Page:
In the meantime I want to tell you a bit more about my Baby Brother, who I haven't seen for more than a year and missed very much. I briefly mentioned before that he is a coffee roaster, but that's not half of the story. This is what happened. Both my parents were lawyers, and Baby Brother decided to follow in their footsteps. However, after studying like mad for years and qualifying, he decided he'd rather be a filmmaker. As you do.
I was on holiday in the South Island of New Zealand when I got a call from him at four in the morning (time differences not something he appreciated fully at the time). After establishing that there is no major drama, we started talking about his future. He found a wonderful private film school in Wellington which he was dying to attend, and asked me if I'll be able to support him if he did. Of course I said yes (isn't that what big sisters are for?), and we shared a house in Wellington for almost a year.
Baby Brother (left), Director
We had a fabulous time. His homework was to watch as many movies as possible, so we frequented the cinemas alarmingly often. In that time he made a few films himself, and I was (and still am) tremendously proud of him. After graduation he worked on a few film sets, but when his visa ran out, he unfortunately had to come home. He needed a steady job to have his visa extended, and that's not something you find in the film industry.
Back home in South Africa work in the film industry is rather thin on the ground, and he started to look around for something else. Enter the Tribeca Coffee Company, a speciality roastery of fine coffee blends, who needed a master coffee roaster. Typical of the optimism of youth, Baby Brother decided a deep love of coffee must be all that's needed, applied, and got the job. And that's what he does now. He works quite hard, but he has an encyclopedic knowledge of coffee and coffee roasting, and, my favourite, he smells of coffee every night he comes home.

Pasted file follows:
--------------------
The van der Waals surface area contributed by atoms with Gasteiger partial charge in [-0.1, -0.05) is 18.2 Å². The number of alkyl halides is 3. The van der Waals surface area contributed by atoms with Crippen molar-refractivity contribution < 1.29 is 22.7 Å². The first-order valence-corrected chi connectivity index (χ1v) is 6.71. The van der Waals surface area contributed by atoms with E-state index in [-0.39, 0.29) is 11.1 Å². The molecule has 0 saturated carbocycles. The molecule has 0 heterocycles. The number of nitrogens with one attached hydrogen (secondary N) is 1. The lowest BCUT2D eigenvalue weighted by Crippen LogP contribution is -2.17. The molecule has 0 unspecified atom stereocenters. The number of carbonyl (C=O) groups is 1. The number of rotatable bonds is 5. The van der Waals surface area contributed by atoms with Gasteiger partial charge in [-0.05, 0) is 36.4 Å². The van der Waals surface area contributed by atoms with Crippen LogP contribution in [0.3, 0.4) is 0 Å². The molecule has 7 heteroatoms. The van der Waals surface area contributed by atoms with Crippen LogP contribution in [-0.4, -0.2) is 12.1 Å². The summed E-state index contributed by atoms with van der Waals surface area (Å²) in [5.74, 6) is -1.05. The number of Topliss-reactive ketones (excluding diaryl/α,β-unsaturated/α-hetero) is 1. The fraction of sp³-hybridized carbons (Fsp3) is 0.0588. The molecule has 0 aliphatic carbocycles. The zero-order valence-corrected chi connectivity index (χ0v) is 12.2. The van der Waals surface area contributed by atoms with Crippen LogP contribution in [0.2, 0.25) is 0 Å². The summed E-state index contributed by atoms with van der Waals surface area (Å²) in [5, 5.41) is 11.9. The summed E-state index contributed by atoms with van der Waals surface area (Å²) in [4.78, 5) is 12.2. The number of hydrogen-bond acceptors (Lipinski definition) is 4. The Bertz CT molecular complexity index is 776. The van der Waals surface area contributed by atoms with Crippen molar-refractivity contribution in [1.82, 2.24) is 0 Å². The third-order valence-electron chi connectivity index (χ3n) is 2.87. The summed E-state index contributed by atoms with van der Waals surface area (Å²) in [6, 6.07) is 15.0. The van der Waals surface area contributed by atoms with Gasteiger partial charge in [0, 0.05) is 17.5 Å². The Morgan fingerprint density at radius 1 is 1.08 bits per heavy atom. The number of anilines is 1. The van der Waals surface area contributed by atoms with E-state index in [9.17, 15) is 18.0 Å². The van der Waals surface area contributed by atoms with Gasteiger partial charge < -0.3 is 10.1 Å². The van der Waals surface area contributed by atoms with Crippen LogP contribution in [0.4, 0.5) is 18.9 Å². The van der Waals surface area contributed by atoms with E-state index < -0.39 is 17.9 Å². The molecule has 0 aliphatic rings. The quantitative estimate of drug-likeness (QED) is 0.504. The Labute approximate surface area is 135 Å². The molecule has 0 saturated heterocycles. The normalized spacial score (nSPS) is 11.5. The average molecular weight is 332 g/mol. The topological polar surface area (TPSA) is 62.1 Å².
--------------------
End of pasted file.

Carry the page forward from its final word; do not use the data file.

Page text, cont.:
So, in honour of Baby Brother, I give you Pears in Coffee. We all know and love Pears in Wine, Pears in a Spicy Syrup, and Pears in Champagne. But Pears in Coffee will knock your socks off, I promise. The pears are poached in the coffee, and then the coffee is reduced to a syrup with the most intense coffee flavour. It is absolutely delicious. And if you want your house to smell like caramelised coffee for a couple of days, do what I did the first time I tried to make this last week and forget about the coffee on the stove. The syrup will burn to a thick paste that sticks to the bottom of the saucepan, but the smell is divine. Or just do it right the first time, and have the most delicious dessert without having to throw out the saucepan. And don't forget the cream.
Pears in Coffee
Enough for 6
6 pears, peeled and cored
1 litre freshly made coffee
6 tablespoons sugar, or to taste
1 cinnamon stick
2 star anise
Place the pears in a saucepan that is big enough to fit the pears snugly. Combine the coffee, sugar and spices, and pour over the pears.
Simmer the pears over medium heat until soft, but still firm.
Remove the pears and keep separate. Turn the heat up and boil the coffee until reduced to a syrup.
Serve the pears with the syrup and some cream.